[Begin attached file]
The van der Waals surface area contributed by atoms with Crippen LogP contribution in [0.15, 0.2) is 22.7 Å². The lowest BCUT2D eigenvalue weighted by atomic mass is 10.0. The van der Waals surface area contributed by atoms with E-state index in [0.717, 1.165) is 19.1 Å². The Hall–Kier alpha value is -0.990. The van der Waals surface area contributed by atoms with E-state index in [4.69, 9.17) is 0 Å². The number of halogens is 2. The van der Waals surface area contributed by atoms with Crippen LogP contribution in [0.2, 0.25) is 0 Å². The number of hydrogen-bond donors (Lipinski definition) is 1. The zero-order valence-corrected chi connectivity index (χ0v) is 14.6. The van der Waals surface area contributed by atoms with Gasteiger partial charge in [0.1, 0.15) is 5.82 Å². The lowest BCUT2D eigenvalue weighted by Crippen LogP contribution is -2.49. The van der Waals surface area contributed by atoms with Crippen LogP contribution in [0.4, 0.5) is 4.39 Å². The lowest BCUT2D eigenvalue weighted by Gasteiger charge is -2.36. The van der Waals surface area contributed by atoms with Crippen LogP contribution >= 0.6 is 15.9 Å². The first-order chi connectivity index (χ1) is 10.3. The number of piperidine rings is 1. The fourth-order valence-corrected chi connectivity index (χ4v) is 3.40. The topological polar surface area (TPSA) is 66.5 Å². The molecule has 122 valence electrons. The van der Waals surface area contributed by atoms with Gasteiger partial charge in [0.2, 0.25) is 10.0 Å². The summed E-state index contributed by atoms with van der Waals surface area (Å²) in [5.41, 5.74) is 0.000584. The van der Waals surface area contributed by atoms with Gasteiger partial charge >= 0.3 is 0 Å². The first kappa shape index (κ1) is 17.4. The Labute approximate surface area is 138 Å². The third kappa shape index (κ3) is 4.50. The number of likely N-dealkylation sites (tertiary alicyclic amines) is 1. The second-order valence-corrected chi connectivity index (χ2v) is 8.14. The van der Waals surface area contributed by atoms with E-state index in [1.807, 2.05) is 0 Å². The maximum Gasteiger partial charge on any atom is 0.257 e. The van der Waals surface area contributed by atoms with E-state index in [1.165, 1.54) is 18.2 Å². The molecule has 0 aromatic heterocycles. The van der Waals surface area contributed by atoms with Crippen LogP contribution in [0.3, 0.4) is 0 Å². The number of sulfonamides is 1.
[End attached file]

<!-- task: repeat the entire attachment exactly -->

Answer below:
The van der Waals surface area contributed by atoms with Crippen LogP contribution in [0.15, 0.2) is 22.7 Å². The lowest BCUT2D eigenvalue weighted by atomic mass is 10.0. The van der Waals surface area contributed by atoms with E-state index in [0.717, 1.165) is 19.1 Å². The Hall–Kier alpha value is -0.990. The van der Waals surface area contributed by atoms with E-state index in [4.69, 9.17) is 0 Å². The number of halogens is 2. The van der Waals surface area contributed by atoms with Crippen LogP contribution in [0.2, 0.25) is 0 Å². The number of hydrogen-bond donors (Lipinski definition) is 1. The zero-order valence-corrected chi connectivity index (χ0v) is 14.6. The van der Waals surface area contributed by atoms with Gasteiger partial charge in [0.1, 0.15) is 5.82 Å². The lowest BCUT2D eigenvalue weighted by Crippen LogP contribution is -2.49. The van der Waals surface area contributed by atoms with Crippen LogP contribution in [0.4, 0.5) is 4.39 Å². The lowest BCUT2D eigenvalue weighted by Gasteiger charge is -2.36. The van der Waals surface area contributed by atoms with Crippen LogP contribution >= 0.6 is 15.9 Å². The first-order chi connectivity index (χ1) is 10.3. The number of piperidine rings is 1. The fourth-order valence-corrected chi connectivity index (χ4v) is 3.40. The topological polar surface area (TPSA) is 66.5 Å². The molecule has 122 valence electrons. The van der Waals surface area contributed by atoms with Gasteiger partial charge in [0.2, 0.25) is 10.0 Å². The summed E-state index contributed by atoms with van der Waals surface area (Å²) in [5.41, 5.74) is 0.000584. The van der Waals surface area contributed by atoms with Gasteiger partial charge >= 0.3 is 0 Å². The first kappa shape index (κ1) is 17.4. The Labute approximate surface area is 138 Å². The third kappa shape index (κ3) is 4.50. The number of likely N-dealkylation sites (tertiary alicyclic amines) is 1. The second-order valence-corrected chi connectivity index (χ2v) is 8.14. The van der Waals surface area contributed by atoms with E-state index in [1.807, 2.05) is 0 Å². The maximum Gasteiger partial charge on any atom is 0.257 e. The van der Waals surface area contributed by atoms with E-state index in [1.165, 1.54) is 18.2 Å². The molecule has 0 aromatic heterocycles. The van der Waals surface area contributed by atoms with Crippen LogP contribution in [0.3, 0.4) is 0 Å². The number of sulfonamides is 1.